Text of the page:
Did you ever meet Michael?
I did not. I’ve known several people that were in his circle that probably could have let me have the opportunity to meet him. But I’ve always said that, for one, I’ve studied him for so many years that I feel like I already know him and, secondly, I carried a certain amount of respect for Michael from a distance. I think I need that distance to be able to perform the way I do. Not to disrespect anyone else, but there are some people who do what I do who have met him and then base their whole career on that. It’s not about me and it will never be about me. I’m not really comfortable with my name up in lights. The production is all about respect at the highest level. I do study a lot and I know a lot about him. Even just the way he walked, the way he smiled – people don’t know how much of this goes into a performance besides singing and performing.
Which part of Michael Jackson’s career are you most drawn to?
I started during the Thriller era so that will always be special to me. There were so many great songs that came out of that album, and so much innovation with video clips came from that album. He did a lot of great things after that, but I think that album made him really anxious to take himself further. He wanted to challenge himself artistically. I have an appreciation for that because I went through school as an art student, so I always look at things artistically. That’s why I really enjoyed learning how to do the makeup that I put on to look like Michael, the shadowing and contouring. It took me about 5 years to learn how to do this properly, learning from other makeup artists.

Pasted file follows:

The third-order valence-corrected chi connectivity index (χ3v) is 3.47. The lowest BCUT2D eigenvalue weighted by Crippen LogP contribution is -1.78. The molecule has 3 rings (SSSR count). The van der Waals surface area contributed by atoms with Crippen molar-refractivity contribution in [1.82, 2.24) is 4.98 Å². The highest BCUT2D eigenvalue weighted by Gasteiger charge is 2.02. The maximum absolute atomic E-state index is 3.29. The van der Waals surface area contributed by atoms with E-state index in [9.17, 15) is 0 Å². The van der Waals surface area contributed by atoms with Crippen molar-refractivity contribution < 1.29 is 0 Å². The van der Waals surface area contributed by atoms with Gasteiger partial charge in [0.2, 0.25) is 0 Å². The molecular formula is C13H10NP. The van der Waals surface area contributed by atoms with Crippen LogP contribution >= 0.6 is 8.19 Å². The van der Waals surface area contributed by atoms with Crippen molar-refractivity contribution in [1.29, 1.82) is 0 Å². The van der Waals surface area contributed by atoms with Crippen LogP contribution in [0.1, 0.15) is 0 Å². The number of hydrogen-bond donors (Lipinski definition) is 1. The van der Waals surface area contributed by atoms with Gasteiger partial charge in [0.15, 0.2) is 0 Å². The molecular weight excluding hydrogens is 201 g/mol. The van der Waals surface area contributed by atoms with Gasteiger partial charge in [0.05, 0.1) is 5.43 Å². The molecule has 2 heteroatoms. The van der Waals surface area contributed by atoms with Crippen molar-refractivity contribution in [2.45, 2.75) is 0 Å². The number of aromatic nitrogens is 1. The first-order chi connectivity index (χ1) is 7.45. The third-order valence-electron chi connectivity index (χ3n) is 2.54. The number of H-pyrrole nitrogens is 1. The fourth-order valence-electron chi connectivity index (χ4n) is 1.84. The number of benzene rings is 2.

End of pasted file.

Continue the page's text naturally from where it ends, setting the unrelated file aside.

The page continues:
You’re clearly a natural born performer, not many people know that you were an art student. If you weren’t performing, would you be pursuing your art?
Probably. I used to do a lot of painting. As a matter of fact, that’s how I met Latoya Jackson. She once was performing in Atlantic City and I knew she was coming, so about a week before I did a huge canvas painting of her and I was taken up to her hotel room in a private elevator by Janet Jackson’s boyfriend at the time, Renee. I gave Latoya the painting just as a fan, I didn’t tell her what I did for a living. She was so overwhelmed by the painting. Janet and Katherine Jackson were also in the room. Katherine (Michael and Janet’s mother) had seen me perform in Las Vegas. After the show, she told me she was very impressed and to keep up the good work. I was nervous because I knew she was going to be in the audience, but in the back of my head I told myself not to try too hard. I was just really happy to meet her.
How do keep your performance so fresh after all these years?